The USDA believes the Southeast region of the U.S. offers huge potential for a variety of dedicated energy crops and in September, the agency agreed to provide $15 million to form the Southeast Partnership for Integrated Biomass Supply Systems (IBSS) to develop that potential. The grant was one of five issued by the USDA’s National Institute of Food and Agriculture as a means to accelerate renewable energy feedstocks throughout the country. IBSS will be led by Tim Rials, director of the Center for Renewable Carbon at the University of Tennessee’s Institute of Agriculture, and is comprised of a wide range of partners, including multiple universities and technology providers.
The multifaceted project includes a number of goals, but the immediate focus will be on sustainability research, workforce training and, of course, feedstocks. “One of the strengths and weaknesses of the region is that we have a very diverse landscape and sources of biomass,” Rials says. “What we’re looking to do is take this to the next level, where we are optimally providing feedstock that is designed and tailored to different conversion technologies. It’s really about feedstock delivery and developing a sustainable biomass supply system for the region.”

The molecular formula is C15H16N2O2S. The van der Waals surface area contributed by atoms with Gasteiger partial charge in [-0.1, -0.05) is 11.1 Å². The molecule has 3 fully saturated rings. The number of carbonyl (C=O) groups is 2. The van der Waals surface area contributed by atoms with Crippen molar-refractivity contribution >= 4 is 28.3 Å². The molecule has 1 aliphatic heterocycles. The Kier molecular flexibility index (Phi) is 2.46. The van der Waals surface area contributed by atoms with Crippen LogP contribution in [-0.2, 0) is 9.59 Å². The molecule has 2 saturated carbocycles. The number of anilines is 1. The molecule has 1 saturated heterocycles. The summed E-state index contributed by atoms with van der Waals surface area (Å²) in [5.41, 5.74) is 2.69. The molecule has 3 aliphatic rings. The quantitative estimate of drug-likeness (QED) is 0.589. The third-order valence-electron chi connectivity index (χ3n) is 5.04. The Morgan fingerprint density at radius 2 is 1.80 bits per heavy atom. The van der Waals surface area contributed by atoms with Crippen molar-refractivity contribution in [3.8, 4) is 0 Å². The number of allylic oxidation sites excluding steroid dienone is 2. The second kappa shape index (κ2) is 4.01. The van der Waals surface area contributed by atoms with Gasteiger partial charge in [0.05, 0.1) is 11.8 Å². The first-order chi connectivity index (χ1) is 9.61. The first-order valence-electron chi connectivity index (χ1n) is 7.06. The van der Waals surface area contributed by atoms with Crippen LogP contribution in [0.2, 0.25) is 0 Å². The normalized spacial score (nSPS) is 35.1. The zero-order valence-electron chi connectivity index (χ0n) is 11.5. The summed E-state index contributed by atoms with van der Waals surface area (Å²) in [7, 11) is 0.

Switchgrass, already proven to hold great potential for the Southeast through work carried out by the University of Tennessee and Dupont Danisco Cellulosic Ethanol LLC, will continue to be developed at IBSS. Woody crops are another area of focus, particularly short-rotation hardwoods such as eucalyptus and hybrid poplar. “If you look at this particular region, we’ve got 20 million acres of pine production out there in plantations, but the hardwood plantations have not seen the same type of success,” Rials says. “As we talk about feedstocks for biochemical and thermochemical conversion technologies, it’s important for us to make progress in that hardwood system.”
Information is already being compiled for IBSS extension and outreach programs, including an internship program with several universities to introduce students to various biomass considerations and conversion methods. Planting of new biomass crops will begin in earnest in the spring, Rials says. Forestry product developer ArborGen is a core member of IBSS and will focus on optimizing wood characteristics for biofuels feedstocks and developing sustainable methods for harvesting, transporting and storing those types of trees. “Our entire team of scientists, silvicultural and forestry experts work every day to develop new solutions for short-rotation woody feedstocks and biofuels- and bioenergy-related technologies,” says Maud Hinchee, chief science officer at ArborGen. “We will lend our collective expertise toward this effort, which we believe will help meet the Southeast region’s need for biomass and our nation’s growing demand for wood, fiber and energy.”